Aside from this satellite picture courtesy of Microsoft's Windows Live, I do not have any pictures for the best day trip of all, the trip to the mouth of the French River. The scenery is not spectacular but it is good. What is spectacular is the total experience of this long trip. It takes a long day and is best done when the weather is favorable.
The trip begins with an open passage south across Frazer Bay to the Hole In The Wall, then east to Killarney where one should top off all gas tanks. We then continued through the passage skirting the left shore for 7 kilometers (4 miles) until we got to Collins Inlet. This is a 20 kilometers (12 mile) long channel that goes most of the way to where the French River empties into Georgian Bay. At this point you have to get out into open water and continue east to the mouth of French River. In reality there are many entrances, so it is a bit confusing. Returning, you can continue all the way back to Killarney in the open water of Georgian Bay, or tuck back into Beverstone Bay, and then on to the inside channel of Collins inlet. Finding the entrance is not as easy as you would expect even given that you came out of it only a few hours earlier. The problem is that there is a mass of islands along the shoreline and it is difficult to find the channel amongst them. There is a buoy but we missed it and had to double back.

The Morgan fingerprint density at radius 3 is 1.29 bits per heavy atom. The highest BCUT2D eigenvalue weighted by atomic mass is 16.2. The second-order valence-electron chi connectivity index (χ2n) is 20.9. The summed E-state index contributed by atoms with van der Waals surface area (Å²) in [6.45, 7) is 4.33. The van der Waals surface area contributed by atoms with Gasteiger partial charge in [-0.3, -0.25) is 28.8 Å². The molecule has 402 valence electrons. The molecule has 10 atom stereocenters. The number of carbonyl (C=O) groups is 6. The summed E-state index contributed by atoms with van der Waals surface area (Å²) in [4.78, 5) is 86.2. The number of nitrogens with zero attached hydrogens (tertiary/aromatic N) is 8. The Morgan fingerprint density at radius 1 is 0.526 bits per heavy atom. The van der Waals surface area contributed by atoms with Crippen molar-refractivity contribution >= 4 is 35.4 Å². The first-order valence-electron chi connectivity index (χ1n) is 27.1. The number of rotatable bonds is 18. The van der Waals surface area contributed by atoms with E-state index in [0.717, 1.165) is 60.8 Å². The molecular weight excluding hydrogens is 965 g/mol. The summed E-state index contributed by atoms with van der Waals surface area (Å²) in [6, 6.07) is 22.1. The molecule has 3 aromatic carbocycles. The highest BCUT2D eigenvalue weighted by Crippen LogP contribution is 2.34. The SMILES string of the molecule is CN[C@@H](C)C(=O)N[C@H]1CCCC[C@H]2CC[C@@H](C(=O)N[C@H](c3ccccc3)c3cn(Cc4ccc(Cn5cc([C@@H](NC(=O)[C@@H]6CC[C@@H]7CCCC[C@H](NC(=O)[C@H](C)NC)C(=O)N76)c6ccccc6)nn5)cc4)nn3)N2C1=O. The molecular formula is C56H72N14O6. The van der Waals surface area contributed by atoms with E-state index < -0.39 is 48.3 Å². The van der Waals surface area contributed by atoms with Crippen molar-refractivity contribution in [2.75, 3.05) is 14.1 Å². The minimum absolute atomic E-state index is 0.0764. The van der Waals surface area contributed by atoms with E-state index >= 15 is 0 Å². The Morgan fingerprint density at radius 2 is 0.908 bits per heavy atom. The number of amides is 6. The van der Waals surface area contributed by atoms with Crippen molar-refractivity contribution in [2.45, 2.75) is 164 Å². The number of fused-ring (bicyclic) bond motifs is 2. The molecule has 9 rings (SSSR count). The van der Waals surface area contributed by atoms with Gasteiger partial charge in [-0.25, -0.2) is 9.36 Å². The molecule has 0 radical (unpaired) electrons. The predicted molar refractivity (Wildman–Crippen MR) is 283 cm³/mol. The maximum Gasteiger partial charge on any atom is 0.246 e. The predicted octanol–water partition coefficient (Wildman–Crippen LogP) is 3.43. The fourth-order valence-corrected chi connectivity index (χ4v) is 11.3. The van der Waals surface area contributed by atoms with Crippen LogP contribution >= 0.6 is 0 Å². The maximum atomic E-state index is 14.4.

Circumnavigating Manitoulin Island
This trip does not strictly belong here as it is a two day drip in an outboard. Again I have no pictures (except for the satellite picture courtesy of Microsoft's Windows Live http://local.live.com ) and it is not particularly picturesque anyway. It is high adventure because you are in the unsheltered water of Lake Huron for almost half of the trip. Most of that time you are not near any sort of port either as the south side of Manitoulin Island is much less developed because it is so much more exposed. We have only done the trip once and the only other person we know who did it used a canoe with a small outboard on it. I do not remember how long it took him.